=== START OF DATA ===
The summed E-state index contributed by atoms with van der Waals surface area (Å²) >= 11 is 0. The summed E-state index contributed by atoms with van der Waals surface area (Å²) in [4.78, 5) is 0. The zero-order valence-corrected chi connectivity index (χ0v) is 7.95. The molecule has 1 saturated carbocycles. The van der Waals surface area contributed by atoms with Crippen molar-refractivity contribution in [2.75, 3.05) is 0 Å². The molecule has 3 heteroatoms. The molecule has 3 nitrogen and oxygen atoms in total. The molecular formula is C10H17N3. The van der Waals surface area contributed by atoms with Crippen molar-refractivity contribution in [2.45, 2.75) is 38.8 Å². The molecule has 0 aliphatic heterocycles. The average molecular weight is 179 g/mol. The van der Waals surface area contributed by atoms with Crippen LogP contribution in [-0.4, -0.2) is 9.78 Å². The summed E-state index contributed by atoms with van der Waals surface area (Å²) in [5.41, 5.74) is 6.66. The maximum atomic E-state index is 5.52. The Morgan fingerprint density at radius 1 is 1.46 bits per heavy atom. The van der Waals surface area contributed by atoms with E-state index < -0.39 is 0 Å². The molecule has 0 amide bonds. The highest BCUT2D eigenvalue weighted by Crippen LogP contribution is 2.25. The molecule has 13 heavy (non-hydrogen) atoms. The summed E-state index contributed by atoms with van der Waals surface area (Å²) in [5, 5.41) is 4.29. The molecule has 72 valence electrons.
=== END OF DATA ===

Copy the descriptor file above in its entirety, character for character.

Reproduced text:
The summed E-state index contributed by atoms with van der Waals surface area (Å²) >= 11 is 0. The summed E-state index contributed by atoms with van der Waals surface area (Å²) in [4.78, 5) is 0. The zero-order valence-corrected chi connectivity index (χ0v) is 7.95. The molecule has 1 saturated carbocycles. The van der Waals surface area contributed by atoms with Crippen molar-refractivity contribution in [2.75, 3.05) is 0 Å². The molecule has 3 heteroatoms. The molecule has 3 nitrogen and oxygen atoms in total. The molecular formula is C10H17N3. The van der Waals surface area contributed by atoms with Crippen molar-refractivity contribution in [2.45, 2.75) is 38.8 Å². The molecule has 0 aliphatic heterocycles. The average molecular weight is 179 g/mol. The van der Waals surface area contributed by atoms with Crippen LogP contribution in [-0.4, -0.2) is 9.78 Å². The summed E-state index contributed by atoms with van der Waals surface area (Å²) in [5.41, 5.74) is 6.66. The maximum atomic E-state index is 5.52. The Morgan fingerprint density at radius 1 is 1.46 bits per heavy atom. The van der Waals surface area contributed by atoms with E-state index < -0.39 is 0 Å². The molecule has 0 amide bonds. The highest BCUT2D eigenvalue weighted by Crippen LogP contribution is 2.25. The molecule has 13 heavy (non-hydrogen) atoms. The summed E-state index contributed by atoms with van der Waals surface area (Å²) in [5, 5.41) is 4.29. The molecule has 72 valence electrons.